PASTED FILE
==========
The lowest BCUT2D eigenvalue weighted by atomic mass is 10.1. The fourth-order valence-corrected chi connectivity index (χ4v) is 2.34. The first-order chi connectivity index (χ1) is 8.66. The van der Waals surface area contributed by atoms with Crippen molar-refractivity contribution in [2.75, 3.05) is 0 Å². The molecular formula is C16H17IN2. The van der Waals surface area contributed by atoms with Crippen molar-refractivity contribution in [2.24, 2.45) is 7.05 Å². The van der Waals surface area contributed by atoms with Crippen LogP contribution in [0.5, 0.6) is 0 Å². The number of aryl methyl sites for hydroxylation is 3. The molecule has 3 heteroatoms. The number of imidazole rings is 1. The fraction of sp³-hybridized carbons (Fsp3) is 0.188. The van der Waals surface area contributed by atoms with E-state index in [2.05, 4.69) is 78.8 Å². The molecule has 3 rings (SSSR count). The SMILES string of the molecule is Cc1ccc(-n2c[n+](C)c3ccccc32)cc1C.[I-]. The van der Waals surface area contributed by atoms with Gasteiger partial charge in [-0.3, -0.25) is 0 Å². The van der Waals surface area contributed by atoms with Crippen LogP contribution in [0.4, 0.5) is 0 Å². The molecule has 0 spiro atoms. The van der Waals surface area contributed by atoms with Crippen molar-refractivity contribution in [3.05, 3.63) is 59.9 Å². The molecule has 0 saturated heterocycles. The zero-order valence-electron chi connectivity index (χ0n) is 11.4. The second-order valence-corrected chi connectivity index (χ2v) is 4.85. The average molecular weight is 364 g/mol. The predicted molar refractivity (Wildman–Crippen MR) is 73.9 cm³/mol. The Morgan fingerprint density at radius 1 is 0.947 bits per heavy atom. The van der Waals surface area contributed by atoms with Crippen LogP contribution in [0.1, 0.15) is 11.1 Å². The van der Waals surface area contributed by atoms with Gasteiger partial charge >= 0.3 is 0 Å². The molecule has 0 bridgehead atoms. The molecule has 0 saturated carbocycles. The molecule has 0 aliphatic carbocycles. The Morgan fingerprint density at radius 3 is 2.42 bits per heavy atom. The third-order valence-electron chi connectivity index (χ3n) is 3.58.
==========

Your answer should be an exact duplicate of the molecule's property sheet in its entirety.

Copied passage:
The lowest BCUT2D eigenvalue weighted by atomic mass is 10.1. The fourth-order valence-corrected chi connectivity index (χ4v) is 2.34. The first-order chi connectivity index (χ1) is 8.66. The van der Waals surface area contributed by atoms with Crippen molar-refractivity contribution in [2.75, 3.05) is 0 Å². The molecular formula is C16H17IN2. The van der Waals surface area contributed by atoms with Crippen molar-refractivity contribution in [2.24, 2.45) is 7.05 Å². The van der Waals surface area contributed by atoms with Crippen LogP contribution in [0.5, 0.6) is 0 Å². The number of aryl methyl sites for hydroxylation is 3. The molecule has 3 heteroatoms. The number of imidazole rings is 1. The fraction of sp³-hybridized carbons (Fsp3) is 0.188. The van der Waals surface area contributed by atoms with E-state index in [2.05, 4.69) is 78.8 Å². The molecule has 3 rings (SSSR count). The SMILES string of the molecule is Cc1ccc(-n2c[n+](C)c3ccccc32)cc1C.[I-]. The van der Waals surface area contributed by atoms with Gasteiger partial charge in [-0.3, -0.25) is 0 Å². The van der Waals surface area contributed by atoms with Crippen LogP contribution in [0.4, 0.5) is 0 Å². The molecule has 0 spiro atoms. The van der Waals surface area contributed by atoms with Crippen molar-refractivity contribution in [3.05, 3.63) is 59.9 Å². The molecule has 0 saturated heterocycles. The zero-order valence-electron chi connectivity index (χ0n) is 11.4. The second-order valence-corrected chi connectivity index (χ2v) is 4.85. The average molecular weight is 364 g/mol. The predicted molar refractivity (Wildman–Crippen MR) is 73.9 cm³/mol. The Morgan fingerprint density at radius 1 is 0.947 bits per heavy atom. The van der Waals surface area contributed by atoms with Crippen LogP contribution in [0.1, 0.15) is 11.1 Å². The van der Waals surface area contributed by atoms with Gasteiger partial charge >= 0.3 is 0 Å². The molecule has 0 bridgehead atoms. The molecule has 0 saturated carbocycles. The molecule has 0 aliphatic carbocycles. The Morgan fingerprint density at radius 3 is 2.42 bits per heavy atom. The third-order valence-electron chi connectivity index (χ3n) is 3.58.